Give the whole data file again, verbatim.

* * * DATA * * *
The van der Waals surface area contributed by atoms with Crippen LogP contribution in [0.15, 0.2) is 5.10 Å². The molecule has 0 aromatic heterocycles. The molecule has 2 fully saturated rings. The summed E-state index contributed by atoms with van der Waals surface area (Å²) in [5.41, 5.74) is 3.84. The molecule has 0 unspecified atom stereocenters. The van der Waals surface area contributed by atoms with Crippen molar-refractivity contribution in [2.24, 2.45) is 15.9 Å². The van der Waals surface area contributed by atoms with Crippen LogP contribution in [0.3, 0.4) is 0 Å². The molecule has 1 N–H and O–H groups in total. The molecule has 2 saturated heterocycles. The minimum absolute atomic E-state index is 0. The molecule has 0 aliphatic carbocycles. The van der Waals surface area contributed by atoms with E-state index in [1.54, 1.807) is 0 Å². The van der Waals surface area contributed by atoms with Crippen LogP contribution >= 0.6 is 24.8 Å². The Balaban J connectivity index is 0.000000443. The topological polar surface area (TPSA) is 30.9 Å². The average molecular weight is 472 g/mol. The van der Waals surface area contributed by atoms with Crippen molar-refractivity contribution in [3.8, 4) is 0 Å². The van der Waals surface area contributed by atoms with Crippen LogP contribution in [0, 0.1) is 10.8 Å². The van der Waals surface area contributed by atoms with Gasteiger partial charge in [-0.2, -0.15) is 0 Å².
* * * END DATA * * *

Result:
The van der Waals surface area contributed by atoms with Crippen LogP contribution in [0.15, 0.2) is 5.10 Å². The molecule has 0 aromatic heterocycles. The molecule has 2 fully saturated rings. The summed E-state index contributed by atoms with van der Waals surface area (Å²) in [5.41, 5.74) is 3.84. The molecule has 0 unspecified atom stereocenters. The van der Waals surface area contributed by atoms with Crippen molar-refractivity contribution in [2.24, 2.45) is 15.9 Å². The van der Waals surface area contributed by atoms with Crippen LogP contribution in [0.3, 0.4) is 0 Å². The molecule has 1 N–H and O–H groups in total. The molecule has 2 saturated heterocycles. The minimum absolute atomic E-state index is 0. The molecule has 0 aliphatic carbocycles. The van der Waals surface area contributed by atoms with E-state index in [1.54, 1.807) is 0 Å². The van der Waals surface area contributed by atoms with Crippen LogP contribution >= 0.6 is 24.8 Å². The Balaban J connectivity index is 0.000000443. The topological polar surface area (TPSA) is 30.9 Å². The average molecular weight is 472 g/mol. The van der Waals surface area contributed by atoms with Crippen molar-refractivity contribution in [3.8, 4) is 0 Å². The van der Waals surface area contributed by atoms with Crippen LogP contribution in [0, 0.1) is 10.8 Å². The van der Waals surface area contributed by atoms with Gasteiger partial charge in [-0.2, -0.15) is 0 Å².